Monty Krieger is the Whitehead Professor in the Department of Biology at the Massachusetts Institute of Technology. For his innovative teaching of undergraduate biology and human physiology as well as graduate cell biology courses, he has received numerous awards. His laboratory has made contributions to our understanding of membrane trafficking through the Golgi apparatus and has cloned and characterized receptor proteins important for the movement of cholesterol into and out of cells, including the HDL receptor.
Anthony Bretscher is Professor of Cell Biology at Cornell University. His laboratory is well known for identifying and characterizing new components of the actin cytoskeleton, and elucidating their biological functions in relation to cell polarity and membrane traffic. For this work, his laboratory exploits biochemical, genetic and cell biological approaches in two model systems, vertebrate epithelial cells and the budding yeast. Dr. Bretscher teaches cell biology to graduate students at Cornell University.
Hidde Ploegh is Professor of Biology at the Massachusetts Institute of Technology and a member of the Whitehead Institute for Biomedical Research. One of the world’s leading researchers in immune system behavior, Dr. Ploegh studies the various tactics that viruses employ to evade our immune responses, and the ways in which our immune system distinguishes friend from foe. Dr. Ploegh teaches immunology to undergraduate students at Harvard University and MIT.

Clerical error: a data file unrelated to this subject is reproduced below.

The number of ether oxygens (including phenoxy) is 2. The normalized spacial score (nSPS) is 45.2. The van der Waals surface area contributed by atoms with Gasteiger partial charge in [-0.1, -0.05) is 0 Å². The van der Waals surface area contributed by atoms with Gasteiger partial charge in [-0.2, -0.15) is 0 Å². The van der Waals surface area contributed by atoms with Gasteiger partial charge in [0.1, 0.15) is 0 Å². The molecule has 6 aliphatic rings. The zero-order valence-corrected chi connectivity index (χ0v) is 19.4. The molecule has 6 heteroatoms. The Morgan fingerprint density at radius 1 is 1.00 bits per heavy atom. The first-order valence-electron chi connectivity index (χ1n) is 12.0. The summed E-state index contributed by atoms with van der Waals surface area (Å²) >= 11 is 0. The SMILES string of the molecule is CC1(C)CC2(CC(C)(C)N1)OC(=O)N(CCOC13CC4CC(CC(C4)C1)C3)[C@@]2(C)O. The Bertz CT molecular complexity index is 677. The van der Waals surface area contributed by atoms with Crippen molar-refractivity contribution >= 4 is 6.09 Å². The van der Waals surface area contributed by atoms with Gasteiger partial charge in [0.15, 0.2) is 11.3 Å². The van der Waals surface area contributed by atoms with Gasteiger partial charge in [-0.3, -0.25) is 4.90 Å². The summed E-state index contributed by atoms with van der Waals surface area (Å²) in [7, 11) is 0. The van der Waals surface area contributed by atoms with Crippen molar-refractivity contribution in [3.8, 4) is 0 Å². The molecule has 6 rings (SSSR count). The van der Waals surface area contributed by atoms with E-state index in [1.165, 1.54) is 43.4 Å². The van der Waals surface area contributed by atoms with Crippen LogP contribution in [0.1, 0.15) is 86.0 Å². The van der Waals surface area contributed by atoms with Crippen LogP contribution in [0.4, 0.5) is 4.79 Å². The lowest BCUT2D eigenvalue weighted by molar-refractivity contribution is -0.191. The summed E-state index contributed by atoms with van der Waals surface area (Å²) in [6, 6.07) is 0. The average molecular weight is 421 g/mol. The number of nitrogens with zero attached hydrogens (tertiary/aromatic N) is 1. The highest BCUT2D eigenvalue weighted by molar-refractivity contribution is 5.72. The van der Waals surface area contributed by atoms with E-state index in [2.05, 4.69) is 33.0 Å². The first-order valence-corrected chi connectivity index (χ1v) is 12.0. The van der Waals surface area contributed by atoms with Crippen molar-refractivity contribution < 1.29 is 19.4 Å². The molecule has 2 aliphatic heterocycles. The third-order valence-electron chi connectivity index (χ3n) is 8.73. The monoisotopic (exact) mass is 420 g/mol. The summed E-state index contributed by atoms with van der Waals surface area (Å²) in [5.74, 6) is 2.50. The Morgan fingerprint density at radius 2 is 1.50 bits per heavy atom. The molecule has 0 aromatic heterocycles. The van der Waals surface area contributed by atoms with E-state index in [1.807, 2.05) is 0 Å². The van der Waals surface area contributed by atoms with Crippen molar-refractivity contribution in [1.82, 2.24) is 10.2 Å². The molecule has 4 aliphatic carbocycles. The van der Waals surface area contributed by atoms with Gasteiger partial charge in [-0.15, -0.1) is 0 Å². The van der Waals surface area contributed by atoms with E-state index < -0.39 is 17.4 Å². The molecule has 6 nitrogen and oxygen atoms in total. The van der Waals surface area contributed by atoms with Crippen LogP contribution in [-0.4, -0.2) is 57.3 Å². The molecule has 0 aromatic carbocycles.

Angelika Amon is Professor of Biology at the Massachusetts Institute of Technology, a member of the Koch Institute for Integrative Cancer Research, and Investigator at the Howard Hughes Medical Institute. She is also a member of the National Academy of Sciences. Her laboratory studies the molecular mechanisms that govern chromosome segregation during mitosis and meiosis and the consequence – aneuploidy – when these mechanisms fail during normal cell proliferation and cancer development. Dr. Amon teaches undergraduate and graduate courses in cell biology and genetics.
Kelsey Martin is Professor of Biological Chemistry and Psychiatry and interim Dean of the David Geffen School of Medicine at the University of California, Los Angeles. She is the former Chair of the Biological Chemistry Department Her laboratory studies the ways in which experience changes connections between neurons in the brain to store long-term memories – a process known as synaptic plasticity. She has made important contributions to elucidating the molecular and cell biological mechanisms that underlie this process. Dr. Martin teaches basic principles of neuroscience to undergraduates, graduate students, dental students, and medical students.